800px-Colonial_Williamsburg_%283205781804%29.jpg?profile=RESIZE_710xHumberto Moreno


William Byrd III was a man of great stature in Williamsburg before the American Revolution. His vast holdings included mills, warehouses and ships, and he owned hundreds of slaves. However due to his lavish lifestyle and gambling addiction, he could not live within his income, lost his wealth, and died - it’s believed by suicide - in 1760.

Christiana Campbell operated one of Williamsburg’s most successful taverns, where she hosted the likes of George Washington and Thomas Jefferson. Washington’s diary includes entries indicating that he dined there ten times in two months. 

Robert Carter III was a wealthy owner of land and slaves who fathered 17 children with his wife, Frances Anne Carter.  He is best remembered for freeing his slaves as quickly as he could under laws then in effect in Virginia.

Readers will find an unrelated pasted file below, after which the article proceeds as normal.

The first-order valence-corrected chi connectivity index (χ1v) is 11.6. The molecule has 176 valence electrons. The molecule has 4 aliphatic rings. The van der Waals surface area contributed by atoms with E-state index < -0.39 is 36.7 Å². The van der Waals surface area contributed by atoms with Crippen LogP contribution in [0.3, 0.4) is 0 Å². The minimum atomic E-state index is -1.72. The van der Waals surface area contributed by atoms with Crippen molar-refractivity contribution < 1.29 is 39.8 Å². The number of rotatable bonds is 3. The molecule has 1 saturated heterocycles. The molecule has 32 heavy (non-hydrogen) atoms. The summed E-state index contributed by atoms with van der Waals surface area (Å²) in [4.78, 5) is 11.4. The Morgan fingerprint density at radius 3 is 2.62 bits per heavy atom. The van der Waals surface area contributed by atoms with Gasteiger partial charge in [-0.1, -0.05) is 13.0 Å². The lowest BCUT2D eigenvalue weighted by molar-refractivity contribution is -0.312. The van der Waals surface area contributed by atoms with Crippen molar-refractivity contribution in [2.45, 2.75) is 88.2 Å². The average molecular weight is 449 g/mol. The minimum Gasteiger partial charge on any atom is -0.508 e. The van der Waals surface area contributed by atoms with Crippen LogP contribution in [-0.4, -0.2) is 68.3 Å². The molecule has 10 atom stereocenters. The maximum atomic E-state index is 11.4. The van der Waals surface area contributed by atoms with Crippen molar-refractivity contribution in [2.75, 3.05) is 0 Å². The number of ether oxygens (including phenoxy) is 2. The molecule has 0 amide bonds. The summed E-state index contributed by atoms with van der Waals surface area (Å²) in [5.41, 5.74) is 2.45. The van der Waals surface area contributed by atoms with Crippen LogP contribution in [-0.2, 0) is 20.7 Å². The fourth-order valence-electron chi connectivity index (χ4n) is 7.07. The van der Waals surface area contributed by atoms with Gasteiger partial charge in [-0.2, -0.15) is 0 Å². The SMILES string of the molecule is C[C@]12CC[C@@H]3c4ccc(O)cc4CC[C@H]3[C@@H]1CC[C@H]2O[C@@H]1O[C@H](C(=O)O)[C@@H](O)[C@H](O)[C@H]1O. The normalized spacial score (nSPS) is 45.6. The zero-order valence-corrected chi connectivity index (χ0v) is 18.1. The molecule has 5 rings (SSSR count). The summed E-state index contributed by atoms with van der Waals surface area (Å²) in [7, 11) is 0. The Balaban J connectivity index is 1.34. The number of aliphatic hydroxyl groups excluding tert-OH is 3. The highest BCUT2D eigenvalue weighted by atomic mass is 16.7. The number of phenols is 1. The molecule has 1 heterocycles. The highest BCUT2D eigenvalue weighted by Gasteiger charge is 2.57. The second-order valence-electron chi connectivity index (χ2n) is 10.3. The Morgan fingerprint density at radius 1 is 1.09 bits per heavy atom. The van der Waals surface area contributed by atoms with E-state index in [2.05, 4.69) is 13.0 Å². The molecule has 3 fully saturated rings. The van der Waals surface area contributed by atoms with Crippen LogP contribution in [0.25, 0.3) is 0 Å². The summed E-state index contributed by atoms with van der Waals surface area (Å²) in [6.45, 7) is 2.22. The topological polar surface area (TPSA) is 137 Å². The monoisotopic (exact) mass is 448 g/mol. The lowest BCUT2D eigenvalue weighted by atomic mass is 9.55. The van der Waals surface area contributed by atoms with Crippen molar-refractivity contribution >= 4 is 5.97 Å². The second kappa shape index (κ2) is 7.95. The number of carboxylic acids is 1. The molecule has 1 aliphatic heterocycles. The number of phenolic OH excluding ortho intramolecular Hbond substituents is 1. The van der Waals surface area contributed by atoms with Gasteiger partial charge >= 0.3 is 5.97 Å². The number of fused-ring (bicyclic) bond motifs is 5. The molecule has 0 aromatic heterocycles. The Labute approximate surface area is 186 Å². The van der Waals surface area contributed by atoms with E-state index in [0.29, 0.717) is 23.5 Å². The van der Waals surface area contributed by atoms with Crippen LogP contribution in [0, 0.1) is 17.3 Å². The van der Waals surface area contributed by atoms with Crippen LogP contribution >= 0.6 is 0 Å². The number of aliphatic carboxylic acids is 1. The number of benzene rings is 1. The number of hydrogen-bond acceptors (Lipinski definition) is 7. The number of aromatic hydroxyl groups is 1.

These historic figures played parts in the fascinating tableau that makes Colonial Williamsburg - Virginia's first capital, located just under an hour from current state capital Richmond - a perfect place to relive pages from the past. Presentations by authentically attired re-enactors, tours led by factually based characters and a wide variety of other interpretive programs combine to involve visitors in the interest, information and fun.

Williamsburg’s meticulously restored 17th-to-19th-century historic area provides the Revolutionary and colonial-era setting in which chapters from the past are dramatically revived. The 300-acre site clings proudly to countless vestiges of its original appearance and ambience.


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